There are plenty of pests to be on the lookout for over the next few months, but one that can be especially hard to manage is the gypsy moth and gypsy moth caterpillar.
According to the University of Wisconsin-Madison Gypsy Moth in Wisconsin Division of Extension, gypsy moth caterpillars defoliate thousands of acres of hardwood forests, yard trees and other urban trees throughout the northeastern United States each year.
If you or your customers have noticed the tell-tale signs of the gypsy moth or gypsy moth caterpillars, take a look at what you can do to slow their progression, clean up their mess and keep a full-fledged infestation off your hands.
Accidentally introduced in Medford, Massachusetts, in 1869, the PennState College of Agricultural Sciences Department of Entomology Extension says the gypsy moth (Lymantria dispar) was widespread in the New England states, regions of New Jersey, and eastern New York by 1902.
“Gypsy moth is an outbreak pest and can remain at low levels for several years and then numbers can rise every few years,” the University of New Hampshire Cooperative (UNHC) Extension said online. “Unless areas are actively monitored, even moderate gypsy moth populations can exist unnoticed.”
The female gypsy moths will be mostly white with a wingspan of 2”, and the males will be light tan to dark brown with a wingspan of 1 ½”. The females will be flightless, and the UNHC Extension says the males are good fliers and can often be seen flying in large numbers. The moths are typically found from early July through August, but at this time, the UNHC Extension says they will not feed on foliage.
Since gypsy moth caterpillars have no natural predators, they are able to spread unabated. These bugs thrive in dry conditions, and they have a cyclical prevalence. They are not poisonous but can cause an itching rash among those who touch them.
These caterpillars are distinguished by their hairy bodies, which are dotted with red and blue spots. After hatching, they are only about one-sixteenth of an inch, but they can quickly grow to be more than three inches long by the time they begin to form cocoons almost six weeks later.
Gypsy moth eggs live through the winter in clusters called egg masses. The egg masses will be buff-colored with a velvet-like texture, and they will be about 1 1/2” by ¾” in size. These usually hatch around the first week of May, and the masses can be found on the trunks of trees and branches. They can also be laid on other surfaces, such as lawn furniture and the sides of houses. At the end of June/beginning of July, they will begin emerging as moths.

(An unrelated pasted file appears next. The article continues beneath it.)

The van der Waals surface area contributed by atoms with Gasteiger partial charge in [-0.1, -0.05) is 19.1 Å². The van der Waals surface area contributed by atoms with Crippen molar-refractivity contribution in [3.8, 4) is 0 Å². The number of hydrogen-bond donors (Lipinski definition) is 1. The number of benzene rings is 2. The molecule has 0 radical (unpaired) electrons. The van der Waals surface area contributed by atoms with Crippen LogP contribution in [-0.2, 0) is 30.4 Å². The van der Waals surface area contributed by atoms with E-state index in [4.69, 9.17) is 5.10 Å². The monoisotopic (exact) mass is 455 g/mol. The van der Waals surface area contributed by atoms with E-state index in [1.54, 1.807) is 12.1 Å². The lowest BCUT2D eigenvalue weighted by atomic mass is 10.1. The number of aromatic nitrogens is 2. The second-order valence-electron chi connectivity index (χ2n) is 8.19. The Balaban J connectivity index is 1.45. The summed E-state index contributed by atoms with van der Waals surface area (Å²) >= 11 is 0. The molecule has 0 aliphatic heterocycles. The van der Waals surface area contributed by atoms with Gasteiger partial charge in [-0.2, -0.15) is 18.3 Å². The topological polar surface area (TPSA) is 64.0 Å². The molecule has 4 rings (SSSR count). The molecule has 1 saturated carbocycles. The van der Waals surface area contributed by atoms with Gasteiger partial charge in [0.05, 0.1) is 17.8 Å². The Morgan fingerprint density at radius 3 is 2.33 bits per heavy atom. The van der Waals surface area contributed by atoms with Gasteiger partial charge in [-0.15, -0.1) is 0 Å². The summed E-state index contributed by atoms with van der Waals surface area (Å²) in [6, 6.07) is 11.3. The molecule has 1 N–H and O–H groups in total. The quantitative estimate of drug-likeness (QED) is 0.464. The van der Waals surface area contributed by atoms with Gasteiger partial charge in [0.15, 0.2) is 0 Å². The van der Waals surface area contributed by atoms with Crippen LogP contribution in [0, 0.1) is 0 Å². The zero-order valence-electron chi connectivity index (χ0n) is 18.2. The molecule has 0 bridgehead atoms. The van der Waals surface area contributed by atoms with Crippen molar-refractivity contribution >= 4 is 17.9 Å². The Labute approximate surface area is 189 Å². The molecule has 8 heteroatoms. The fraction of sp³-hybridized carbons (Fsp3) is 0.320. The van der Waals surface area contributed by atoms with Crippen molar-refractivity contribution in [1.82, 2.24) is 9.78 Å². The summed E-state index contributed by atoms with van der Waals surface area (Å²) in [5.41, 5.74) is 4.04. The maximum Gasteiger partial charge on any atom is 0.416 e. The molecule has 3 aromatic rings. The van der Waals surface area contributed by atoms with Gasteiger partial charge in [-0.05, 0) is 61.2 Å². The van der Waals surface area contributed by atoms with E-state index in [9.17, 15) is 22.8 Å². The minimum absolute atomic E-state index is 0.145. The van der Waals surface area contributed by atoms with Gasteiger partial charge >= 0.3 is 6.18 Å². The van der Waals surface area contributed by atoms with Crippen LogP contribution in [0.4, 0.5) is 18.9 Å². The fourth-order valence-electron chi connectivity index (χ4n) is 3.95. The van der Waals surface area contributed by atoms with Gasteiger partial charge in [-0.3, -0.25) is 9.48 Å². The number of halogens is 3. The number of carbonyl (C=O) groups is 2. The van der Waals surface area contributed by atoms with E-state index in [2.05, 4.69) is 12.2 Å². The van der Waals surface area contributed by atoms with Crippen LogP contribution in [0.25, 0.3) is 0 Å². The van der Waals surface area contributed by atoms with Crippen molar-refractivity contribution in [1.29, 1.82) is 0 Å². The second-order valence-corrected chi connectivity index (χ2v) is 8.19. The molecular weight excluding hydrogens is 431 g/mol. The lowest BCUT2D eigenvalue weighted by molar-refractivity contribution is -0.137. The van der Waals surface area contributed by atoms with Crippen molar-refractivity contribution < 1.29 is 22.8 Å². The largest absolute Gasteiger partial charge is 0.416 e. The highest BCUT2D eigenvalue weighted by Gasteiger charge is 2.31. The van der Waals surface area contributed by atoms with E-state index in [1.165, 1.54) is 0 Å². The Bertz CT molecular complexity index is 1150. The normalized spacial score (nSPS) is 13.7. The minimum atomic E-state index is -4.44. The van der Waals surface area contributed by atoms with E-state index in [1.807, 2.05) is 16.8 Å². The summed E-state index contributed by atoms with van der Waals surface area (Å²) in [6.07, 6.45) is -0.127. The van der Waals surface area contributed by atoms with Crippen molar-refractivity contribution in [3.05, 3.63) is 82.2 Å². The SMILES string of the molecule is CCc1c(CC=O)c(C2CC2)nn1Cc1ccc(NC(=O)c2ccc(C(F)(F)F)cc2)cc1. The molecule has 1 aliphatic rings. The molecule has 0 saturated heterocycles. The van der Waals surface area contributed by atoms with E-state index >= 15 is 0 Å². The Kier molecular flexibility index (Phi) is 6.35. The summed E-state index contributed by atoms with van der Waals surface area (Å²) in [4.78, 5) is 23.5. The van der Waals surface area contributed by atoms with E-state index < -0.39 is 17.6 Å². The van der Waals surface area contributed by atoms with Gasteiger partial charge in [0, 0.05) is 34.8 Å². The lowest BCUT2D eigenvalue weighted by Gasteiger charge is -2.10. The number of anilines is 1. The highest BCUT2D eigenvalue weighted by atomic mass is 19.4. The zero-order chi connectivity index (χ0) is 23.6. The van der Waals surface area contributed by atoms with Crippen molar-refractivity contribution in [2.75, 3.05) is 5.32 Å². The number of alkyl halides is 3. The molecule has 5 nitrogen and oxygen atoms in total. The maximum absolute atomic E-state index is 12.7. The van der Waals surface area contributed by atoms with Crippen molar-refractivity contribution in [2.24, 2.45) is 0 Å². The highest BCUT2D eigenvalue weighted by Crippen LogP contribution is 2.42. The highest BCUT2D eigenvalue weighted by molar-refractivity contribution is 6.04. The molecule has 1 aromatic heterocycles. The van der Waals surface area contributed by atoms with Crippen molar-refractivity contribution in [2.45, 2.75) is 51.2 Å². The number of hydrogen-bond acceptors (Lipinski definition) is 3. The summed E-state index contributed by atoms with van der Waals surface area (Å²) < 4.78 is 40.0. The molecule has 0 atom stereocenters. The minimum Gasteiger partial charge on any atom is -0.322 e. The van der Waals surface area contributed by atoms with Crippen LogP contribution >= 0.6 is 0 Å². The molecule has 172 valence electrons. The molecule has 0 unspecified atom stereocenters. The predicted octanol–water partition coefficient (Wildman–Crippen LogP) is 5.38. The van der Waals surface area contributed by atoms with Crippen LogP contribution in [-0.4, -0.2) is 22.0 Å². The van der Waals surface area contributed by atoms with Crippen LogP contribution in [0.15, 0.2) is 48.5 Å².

The PennState Extension says that gypsy moths and caterpillars are indirectly responsible for causing the mortality of susceptible host trees, and heavy defoliation caused by the larvae can cause stress to the infested host plants.
These insects are drawn to oak trees, which could pose an issue for southern New England, as forests in the area are filled with mainly oak trees.
“A normal outbreak pattern for this pest may be described as two years of light infestation with minimal defoliation followed by two years of moderate to severe defoliation with population collapse after the second year of heavy defoliation,” the PennState Extension says online. “Infestations may flare up in future years; however, caterpillar density and level of defoliation will probably not be as severe or widespread as encountered during an initial infestation.”
Getting rid of gypsy moth eggs is no small task, but according to the University of Wisconsin Extension, there are strategic steps you can take month by month to help cut down on the presence of this pest.
July through September
At the start of July, gypsy moth caterpillars will finish their feeding period and begin to pupate. They will emerge between the middle and end of the month as adults.
In August, the moths will begin to lay their eggs, and depending on the weather, the females will continue to lay their egg masses throughout the first two weeks of the month.
The University of Wisconsin Extension recommends looking for eggs in crevices and hiding spots that would be considered protected, such as on rough bark, under branches, on buildings, tables and more.
Around the third week of August, keep an eye out for small holes on the egg masses, as this is a sign that they have been parasitized by tiny, non-stinging wasps called Ooencyrtus kuvanae, according to the University of Wisconsin Extension. Be sure not to remove and destroy the egg masses until after the first hard frost, as the extension notes that this will allow the beneficial wasp to build up its numbers. Once September rolls around, search heavily for these egg masses.
“Conducting a thorough survey on your property can help determine if gypsy moths are likely to cause significant defoliation next spring,” the University of Wisconsin Extension says online. “New egg masses are firm to the touch. Old ones are pale in color, will crush easily, often look tattered and are not of concern.”
According to the University of Wisconsin-Madison Wisconsin Horticulture Division of Extension, managing gypsy moths successfully requires an integrated approach that can include several strategies.
“When population densities are high, or in outbreak situations, the most effective approach for preventing widespread defoliation, and reducing the gypsy moth population, is aerial applications of a biologically derived insecticide called Bacillus thuringiensisvar. kurstaki, commonly known as Bt,” the Wisconsin Horticulture Extension says online. “Bt sprays are only effective on the caterpillar life stage, and are essentially harmless to other animals, including birds, fish, humans and pets. However, Bt can affect other, non-target butterfly and moth species.”
Other control options are insect growth regulators (IGRs), which will mimic insect hormones and target specific insects.